The story of how the sons of the famous screenwriters worked behind the scenes to get Trumbo credit is told in the January edition of the guild's "Written By" magazine.


Click here to read the entire article and get the link to "Written By" magazine.

Monday, December 19, 2011

The Man Who Brought Down The Berlin Wall

If you ever doubted the power of the written word, study the life and times (and writing) of Vaclav Havel.
Havel, former Czech president and popular dissident (not in that order) died this week at the age of 75 after a life spent mostly in pursuit of freedom for himself and his countrymen.

Havel spent decades dissecting the Communist rule which all but enslaved his people. His writings earned him much esteem abroad and imprisonment in his homeland. In 1989 Havel was at the center of street protests in Prague and worked behind the scenes to bring about the end of Communist rule.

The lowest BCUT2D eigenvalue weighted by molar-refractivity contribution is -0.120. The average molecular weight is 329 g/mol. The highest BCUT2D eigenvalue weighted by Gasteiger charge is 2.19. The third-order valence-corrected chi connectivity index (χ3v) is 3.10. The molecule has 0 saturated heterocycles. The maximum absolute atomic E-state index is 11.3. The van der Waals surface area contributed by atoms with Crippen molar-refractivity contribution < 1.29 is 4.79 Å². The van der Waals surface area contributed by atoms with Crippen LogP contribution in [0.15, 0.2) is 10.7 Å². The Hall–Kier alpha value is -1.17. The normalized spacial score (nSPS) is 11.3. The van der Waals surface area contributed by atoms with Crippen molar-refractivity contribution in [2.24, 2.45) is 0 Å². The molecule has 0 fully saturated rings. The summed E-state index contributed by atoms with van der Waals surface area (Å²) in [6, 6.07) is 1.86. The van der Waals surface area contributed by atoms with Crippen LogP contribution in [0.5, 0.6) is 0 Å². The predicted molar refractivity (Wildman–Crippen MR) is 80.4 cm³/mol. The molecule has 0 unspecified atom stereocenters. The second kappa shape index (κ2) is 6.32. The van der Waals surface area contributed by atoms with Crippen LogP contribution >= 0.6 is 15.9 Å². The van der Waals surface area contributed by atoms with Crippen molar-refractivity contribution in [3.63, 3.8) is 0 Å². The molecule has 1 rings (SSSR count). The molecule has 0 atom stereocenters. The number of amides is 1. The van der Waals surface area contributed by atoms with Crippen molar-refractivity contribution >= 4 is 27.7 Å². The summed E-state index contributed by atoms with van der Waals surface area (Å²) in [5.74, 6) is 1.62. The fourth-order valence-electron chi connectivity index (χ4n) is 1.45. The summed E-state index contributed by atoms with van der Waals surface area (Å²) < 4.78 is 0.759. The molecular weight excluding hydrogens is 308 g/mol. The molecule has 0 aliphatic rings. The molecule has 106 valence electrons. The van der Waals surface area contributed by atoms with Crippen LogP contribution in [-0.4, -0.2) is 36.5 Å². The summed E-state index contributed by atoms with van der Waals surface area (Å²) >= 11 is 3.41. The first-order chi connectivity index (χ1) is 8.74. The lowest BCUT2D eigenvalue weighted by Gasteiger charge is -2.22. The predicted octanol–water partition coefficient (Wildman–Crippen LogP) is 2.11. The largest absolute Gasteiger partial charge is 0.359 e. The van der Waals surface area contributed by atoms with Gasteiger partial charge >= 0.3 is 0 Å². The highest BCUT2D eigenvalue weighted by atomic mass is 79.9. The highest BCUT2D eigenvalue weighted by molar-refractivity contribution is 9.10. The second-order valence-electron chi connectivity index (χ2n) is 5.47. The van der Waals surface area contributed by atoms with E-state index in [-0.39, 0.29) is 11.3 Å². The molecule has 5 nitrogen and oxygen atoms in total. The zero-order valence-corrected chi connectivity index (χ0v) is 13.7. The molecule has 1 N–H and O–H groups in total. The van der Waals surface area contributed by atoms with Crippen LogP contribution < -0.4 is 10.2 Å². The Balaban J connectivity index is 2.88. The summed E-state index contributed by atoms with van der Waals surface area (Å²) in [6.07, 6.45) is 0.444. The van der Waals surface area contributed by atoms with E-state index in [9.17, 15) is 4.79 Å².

Long before he freed his country, Havel worked with pen and ink to express ideas which were both intuitive, insightful and courageous; he braved arrest, surveillance, detention and the possibility of death at the hands of a government which was no doubt feeling the pressure building long before the protests in Prague.

Havel proved that the good fight could be fought not with bullets, but with words. Not only could the good fight be fought with words, it could be won with them as well.

Havel was known as a gentleman and a scholar; a learned man ho stood by his convictions, whatever the cost. Ultimately he will be remembered as not only the hero of the Czech people, but as a writer who wielded his power for good and won the day against overwhelming odds.